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LOOKING WEST ALONG THE ROAD

'Looking West along the Road' is my first plein air painting of 2014. It was painted on a cold overcast Sunday in late January and took all my resolve to venture out. The day was finished off however by a roaring fire in a local pub.
Looking West along the Road, Oil on Canvas 40cm x 56cm
Post published by Tomas King 24-1-2014

FIGURE STUDIES from the Swallows Nest Studio

I think I have mentioned before that during the winter a group of artists get together once a week at a friends studio and share the cost of a model. Its a great opportunity to do some painting when the weather outside is cold and miserable. Apart from the painting opportunity its good to see how other artists interpret the same subject and to have a chat about arty things over a cup of tea or coffee. 

The painting above of Catherine was completed in one and a half hours and was done during the last session of 2013. The watercolour sketch of Catherine (done during the same session) was completed in two minutes. Its a real challenge to get anything down in two minutes, I have no recollection of putting in any of the brush strokes, it all happens so quickly, automatic pilot takes over and the brain diss-tills everything down to the essential marks only. I did not use a pencil but painted directly with the brush.
Some times it works, some times it does not. I Like the simplicity of this.
The painting of Steven was done on our first session back in January of the new year 2014. The watercolour sketch was completed in half an hour and the oil painting below was done in one and a half hours. 
Post published by Tomas King 17th January 2014

CHARLES RENNIE MACKINTOSH and 78 Derngate


It must have been 1966 when as a young man of 19 years I first walked through the front door of 78 Derngate, Northampton. It was the height of the ‘Swinging Sixties’ I had been living in London when my ex-boss contacted me. He had set up in business on his own and needed help, ‘would I join him’? It was very early days for his new venture and the premises turned out to be an attic room in a row of terraced houses built c.1815-20. I had never heard of Charles Rennie Mackintosh but I knew when I walked through the front door on the first morning that, on the inside, this was no ordinary building.

 At the time the property was owned by Northampton School for Girls who had leased it to Ken Ward Publicity and my employer had rented the attic room from them. It was a tiny space, just room for the two of us but we worked very long hours there, often all over the weekend and on several occasions all through the night. It seems remarkable to me now that I had a key to the building and walked freely through that famous front door as often as I wanted. I can still

remember all these years later the feeling of

passing the famous screen on the right in the hall (in reality an oblong room) and working my way up the narrow stairs behind it to the room at the very top. My employer was a big cricket fan and in the summer we would pass the days side by side working on our individual design projects directly under the roof and the summer heat listening to the slow leisurely cricket commentary on a small portable radio little knowing that we were perched at the very top of a major piece of design history. The kettle was in the basement so frequent trips were made every day from the top of the building to the bottom and back up again but it was always a joy to walk through the fabric of one of the greatest Architects, designers and painters of the twentieth century.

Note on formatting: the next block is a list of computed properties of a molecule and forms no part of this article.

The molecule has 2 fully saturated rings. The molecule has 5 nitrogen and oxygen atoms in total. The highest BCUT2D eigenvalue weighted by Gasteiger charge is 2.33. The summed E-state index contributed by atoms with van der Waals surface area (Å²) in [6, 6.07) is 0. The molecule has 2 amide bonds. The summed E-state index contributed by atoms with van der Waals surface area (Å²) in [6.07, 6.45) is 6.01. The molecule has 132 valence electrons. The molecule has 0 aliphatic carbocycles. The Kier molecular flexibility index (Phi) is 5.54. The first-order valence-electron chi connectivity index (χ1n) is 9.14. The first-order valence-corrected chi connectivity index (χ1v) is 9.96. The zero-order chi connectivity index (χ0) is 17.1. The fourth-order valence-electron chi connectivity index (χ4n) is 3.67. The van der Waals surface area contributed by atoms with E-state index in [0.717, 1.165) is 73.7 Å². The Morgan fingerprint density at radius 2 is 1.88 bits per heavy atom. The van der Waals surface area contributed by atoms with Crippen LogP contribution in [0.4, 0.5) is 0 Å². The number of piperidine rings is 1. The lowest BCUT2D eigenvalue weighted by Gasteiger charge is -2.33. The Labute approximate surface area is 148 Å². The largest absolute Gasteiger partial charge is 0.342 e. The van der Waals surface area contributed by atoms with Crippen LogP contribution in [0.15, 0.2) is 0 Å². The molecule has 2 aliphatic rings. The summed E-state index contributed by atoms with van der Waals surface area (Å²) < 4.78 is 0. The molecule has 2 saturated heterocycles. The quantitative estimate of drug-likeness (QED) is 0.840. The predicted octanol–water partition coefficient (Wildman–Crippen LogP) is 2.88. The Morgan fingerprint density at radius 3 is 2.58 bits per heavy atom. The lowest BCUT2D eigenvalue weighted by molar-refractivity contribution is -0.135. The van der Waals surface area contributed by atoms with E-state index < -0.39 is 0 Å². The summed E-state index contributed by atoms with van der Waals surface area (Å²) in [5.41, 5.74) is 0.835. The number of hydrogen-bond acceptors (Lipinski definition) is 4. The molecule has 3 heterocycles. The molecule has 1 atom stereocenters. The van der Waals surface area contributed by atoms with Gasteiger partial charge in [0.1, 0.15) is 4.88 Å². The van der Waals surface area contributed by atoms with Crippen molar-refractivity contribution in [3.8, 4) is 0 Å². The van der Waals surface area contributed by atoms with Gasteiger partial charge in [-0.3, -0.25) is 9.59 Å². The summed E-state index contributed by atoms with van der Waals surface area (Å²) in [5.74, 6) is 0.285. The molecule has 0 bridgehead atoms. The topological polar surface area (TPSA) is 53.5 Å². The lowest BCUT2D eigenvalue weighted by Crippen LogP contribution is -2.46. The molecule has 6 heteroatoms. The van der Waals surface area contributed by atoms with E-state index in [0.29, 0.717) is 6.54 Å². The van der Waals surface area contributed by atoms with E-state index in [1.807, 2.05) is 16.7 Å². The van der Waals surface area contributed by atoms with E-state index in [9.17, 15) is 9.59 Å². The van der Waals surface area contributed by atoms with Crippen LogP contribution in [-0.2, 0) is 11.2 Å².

The building had been purchased by the father of Wenman Basset-Lowke in 1916 as a gift for his sons impending wedding. The Bassett-Lowke’s were an enlightened and well connected family and it was Wenman who commissioned Mackintosh to restyle the interior at this time. What emerged was a tour de force reflecting Mackintosh’s very individual style.

He was truly a man of great vision who perceived the world in a different way. Architect, designer and painter (Dali considered him the greatest painter of the day) but as with many great men, the hand that had sowed the seed of genius also sowed the seed of self destruction and as time passed the germination of the latter would be his undoing.    


During the time I worked at 78 Derngate my head was full of pop music, girls and fashion and I did not take the time to saviour what was around me but the building left a remarkable impression and Charles Rennie Mackintosh would became a big influence on me. It was at 78 Derngate that I met a very pretty young girl who would become my wife and many years later while living in France we made a pilgrimage to Collioure in the hope of finding some reference to the great man. He had spent the last years of his life in Port Vendre, painting watercolours of the harbour there and at Collioure nearby. Despite the fact that the walls of Collioure were festooned with images of the Impressionist’s and the Fauvist's, we found no reference to Mackintosh and I returned home with only my memories.  

78 Derngate is now a museum open to the public and  in 2009 it won the best small museum award. There are countless books on Mackintosh most of which feature detailed reference to 78 Derngate. Photos from the top down:
1.House number set in light above the front door.
2.The front of the building constructed c.1815-20
3.The front door with typical Mackintosh window patterns.
4.Detail of glass panel in the centre of the front door.
5.Mr and Mrs Bassett-Lowke on the steps of 78 Derngate about 1917.
6.The spare bedroom. This was all in place when I worked there.
7.Design for a stencilled wall decoration in the hall.
8.Design for the hall screen.
9.The hall screen.
10. The fireplace in the hall.
11. Domino clock design for 78 Derngate.     

Post published by Tomas King 3 - 1 - 2013